Below, a link to the video of the above speech:
During a time of year when we are moved to reflect upon themes of rebirth, redemption, sacrifice and regeneration, we turn to the perennial wisdom of Thomas Berry, in a passage from a 1996 lecture at Harvard on Ethics and Ecology. Images are from the stunning growing grass sculptures of Mathilde Roussel-Giraudy.
In closing, we offer a poem by Mary Rose O’Reilly in anticipation of new life that shall emerge, in time, from the vessel’s wreck:
During this time of year, we reflect on the mirabile mysterium, the word made flesh; that explosive presence of the divine as expressed through the birth of Jesus.
In the story of Mary, we are also reminded of the sacred nature of words; that the power of speech itself might well be considered as a sacred offering. It would then follow that when we abuse said power to deceive, manipulate or incite violence against each other or against other sentient beings, we are performing acts of profound desecration.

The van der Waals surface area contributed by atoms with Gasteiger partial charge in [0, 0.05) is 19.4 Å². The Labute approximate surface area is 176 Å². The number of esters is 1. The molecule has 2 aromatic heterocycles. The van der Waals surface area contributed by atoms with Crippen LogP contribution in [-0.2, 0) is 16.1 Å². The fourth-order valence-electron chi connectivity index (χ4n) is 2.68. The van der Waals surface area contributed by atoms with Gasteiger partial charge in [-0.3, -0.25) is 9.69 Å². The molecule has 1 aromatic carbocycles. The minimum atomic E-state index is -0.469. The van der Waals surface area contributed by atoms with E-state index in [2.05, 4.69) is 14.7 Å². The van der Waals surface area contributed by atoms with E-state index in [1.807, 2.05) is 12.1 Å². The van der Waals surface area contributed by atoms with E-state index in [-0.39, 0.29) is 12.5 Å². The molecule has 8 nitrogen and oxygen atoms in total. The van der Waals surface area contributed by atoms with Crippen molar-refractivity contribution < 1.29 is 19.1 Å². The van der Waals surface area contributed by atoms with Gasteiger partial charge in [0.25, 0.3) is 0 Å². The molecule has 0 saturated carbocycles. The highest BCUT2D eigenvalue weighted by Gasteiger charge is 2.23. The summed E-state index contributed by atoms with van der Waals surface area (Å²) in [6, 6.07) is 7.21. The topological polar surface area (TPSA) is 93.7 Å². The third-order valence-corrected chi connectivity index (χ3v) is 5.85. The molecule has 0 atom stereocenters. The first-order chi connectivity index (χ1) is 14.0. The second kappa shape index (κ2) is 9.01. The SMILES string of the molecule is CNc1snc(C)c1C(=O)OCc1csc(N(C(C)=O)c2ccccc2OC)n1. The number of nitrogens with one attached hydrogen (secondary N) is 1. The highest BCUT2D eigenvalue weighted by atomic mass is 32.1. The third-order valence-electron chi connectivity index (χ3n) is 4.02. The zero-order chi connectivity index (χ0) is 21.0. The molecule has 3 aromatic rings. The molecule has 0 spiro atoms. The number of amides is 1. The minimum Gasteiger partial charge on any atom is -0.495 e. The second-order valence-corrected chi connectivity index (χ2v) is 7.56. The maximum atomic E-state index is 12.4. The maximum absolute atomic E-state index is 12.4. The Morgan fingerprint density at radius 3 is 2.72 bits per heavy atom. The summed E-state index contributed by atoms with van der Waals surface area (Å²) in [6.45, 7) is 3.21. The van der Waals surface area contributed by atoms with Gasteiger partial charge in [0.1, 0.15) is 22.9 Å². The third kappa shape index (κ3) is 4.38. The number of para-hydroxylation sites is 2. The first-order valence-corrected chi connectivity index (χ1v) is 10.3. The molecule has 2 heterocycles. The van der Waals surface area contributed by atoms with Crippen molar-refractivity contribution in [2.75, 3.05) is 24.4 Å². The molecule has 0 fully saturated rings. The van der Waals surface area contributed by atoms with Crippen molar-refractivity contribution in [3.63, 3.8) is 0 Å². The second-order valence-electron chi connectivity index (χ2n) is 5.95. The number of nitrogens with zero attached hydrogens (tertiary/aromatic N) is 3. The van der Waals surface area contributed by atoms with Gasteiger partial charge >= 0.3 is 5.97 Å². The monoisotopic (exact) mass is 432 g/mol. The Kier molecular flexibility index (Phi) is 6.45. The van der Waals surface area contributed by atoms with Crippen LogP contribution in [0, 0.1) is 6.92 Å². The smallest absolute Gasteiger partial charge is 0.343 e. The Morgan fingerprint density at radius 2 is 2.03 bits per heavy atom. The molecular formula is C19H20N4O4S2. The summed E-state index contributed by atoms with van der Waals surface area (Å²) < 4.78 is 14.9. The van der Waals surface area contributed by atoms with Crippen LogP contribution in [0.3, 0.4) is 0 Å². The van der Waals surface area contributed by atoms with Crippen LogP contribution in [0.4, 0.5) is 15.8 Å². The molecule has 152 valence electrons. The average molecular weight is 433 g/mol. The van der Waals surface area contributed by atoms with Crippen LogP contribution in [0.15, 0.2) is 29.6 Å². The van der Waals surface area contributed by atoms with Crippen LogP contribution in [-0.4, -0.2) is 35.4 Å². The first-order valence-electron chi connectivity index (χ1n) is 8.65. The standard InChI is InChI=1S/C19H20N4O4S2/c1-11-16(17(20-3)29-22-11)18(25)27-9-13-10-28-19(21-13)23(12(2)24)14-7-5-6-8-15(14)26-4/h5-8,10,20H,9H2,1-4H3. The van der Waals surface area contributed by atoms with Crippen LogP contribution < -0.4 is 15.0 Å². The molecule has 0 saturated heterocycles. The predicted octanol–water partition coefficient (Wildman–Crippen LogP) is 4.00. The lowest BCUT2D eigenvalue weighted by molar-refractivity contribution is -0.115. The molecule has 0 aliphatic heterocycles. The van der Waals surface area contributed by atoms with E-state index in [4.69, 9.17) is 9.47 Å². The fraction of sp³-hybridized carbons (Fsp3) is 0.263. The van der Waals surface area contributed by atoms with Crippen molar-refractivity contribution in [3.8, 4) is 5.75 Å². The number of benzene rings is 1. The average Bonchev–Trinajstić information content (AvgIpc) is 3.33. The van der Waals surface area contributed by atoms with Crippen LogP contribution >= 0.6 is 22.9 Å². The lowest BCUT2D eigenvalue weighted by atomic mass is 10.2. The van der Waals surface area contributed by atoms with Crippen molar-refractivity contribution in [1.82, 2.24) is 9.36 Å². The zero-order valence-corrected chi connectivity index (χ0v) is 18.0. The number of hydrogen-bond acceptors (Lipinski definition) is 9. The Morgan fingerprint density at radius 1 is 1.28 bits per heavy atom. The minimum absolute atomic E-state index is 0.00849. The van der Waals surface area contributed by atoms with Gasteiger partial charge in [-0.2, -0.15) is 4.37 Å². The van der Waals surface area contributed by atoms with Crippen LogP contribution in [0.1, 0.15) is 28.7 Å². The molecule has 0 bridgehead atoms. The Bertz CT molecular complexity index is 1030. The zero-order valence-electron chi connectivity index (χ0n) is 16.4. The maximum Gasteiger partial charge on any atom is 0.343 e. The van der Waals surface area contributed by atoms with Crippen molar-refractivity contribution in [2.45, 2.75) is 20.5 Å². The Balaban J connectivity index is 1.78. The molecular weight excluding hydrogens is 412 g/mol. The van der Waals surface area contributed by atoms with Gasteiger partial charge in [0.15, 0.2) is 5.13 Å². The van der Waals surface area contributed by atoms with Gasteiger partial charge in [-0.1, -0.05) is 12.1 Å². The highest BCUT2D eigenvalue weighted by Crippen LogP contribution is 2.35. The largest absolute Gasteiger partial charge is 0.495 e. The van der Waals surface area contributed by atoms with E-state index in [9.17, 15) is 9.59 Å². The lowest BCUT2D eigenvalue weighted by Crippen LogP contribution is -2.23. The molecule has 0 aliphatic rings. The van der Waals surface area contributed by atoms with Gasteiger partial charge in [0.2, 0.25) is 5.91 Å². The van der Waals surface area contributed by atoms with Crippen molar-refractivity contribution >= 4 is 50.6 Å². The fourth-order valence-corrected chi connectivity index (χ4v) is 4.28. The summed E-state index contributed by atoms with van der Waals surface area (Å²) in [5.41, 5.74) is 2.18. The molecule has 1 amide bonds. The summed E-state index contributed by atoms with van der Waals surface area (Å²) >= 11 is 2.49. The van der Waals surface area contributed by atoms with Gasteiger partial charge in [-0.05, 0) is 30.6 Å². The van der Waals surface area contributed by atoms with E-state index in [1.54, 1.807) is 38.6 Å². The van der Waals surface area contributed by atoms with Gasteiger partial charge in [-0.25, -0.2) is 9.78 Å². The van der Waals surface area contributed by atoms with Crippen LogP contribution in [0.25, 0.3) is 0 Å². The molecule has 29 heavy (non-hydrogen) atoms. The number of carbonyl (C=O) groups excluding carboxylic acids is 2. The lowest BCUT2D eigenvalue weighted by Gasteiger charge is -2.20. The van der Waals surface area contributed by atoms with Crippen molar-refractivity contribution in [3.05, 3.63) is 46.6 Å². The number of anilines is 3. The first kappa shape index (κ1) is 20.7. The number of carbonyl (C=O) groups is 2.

In the spirit of such reflections, a recent interview caught our ear, with Karen Armstrong discussing key themes explored in her magnificent and essential book, The Lost Art of Scripture. Excerpts below, followed by a link to a spirited performance of the Jacobus Gallus setting for Mirabile Mysterium, as performed by La Main Harmonique.
Now come a few brief passages from a lucid December 2016 conversation with philosopher Peter Sloterdijk, as transcribed from a radio program affiliated with the Los Angeles Review of Books, Entitled Opinions.
The mission of such conversations, as described by host Robert Pogue Harrison: “To practice the persecuted religion of thinking; to think in the midst of the wasteland; to make sure the wasteland does not grow within.” Such is also the mission of DP; onwards to the Zarathustrian rope-walkers.
The above three images are from the studio of Heather Pickwell. She writes:
My subject is growth, the imperceptible growth of cells, of plants; the incremental growth observed in shells and coral and the explosive growth of mutating organisms. I take my inspiration from close observation of the woods, fields and coastline of Lincolnshire. I work with natural materials – rope, wool and charcoal – these materials best reflect the physical world for me as I strive to suggest natural forms without reproducing their likeness.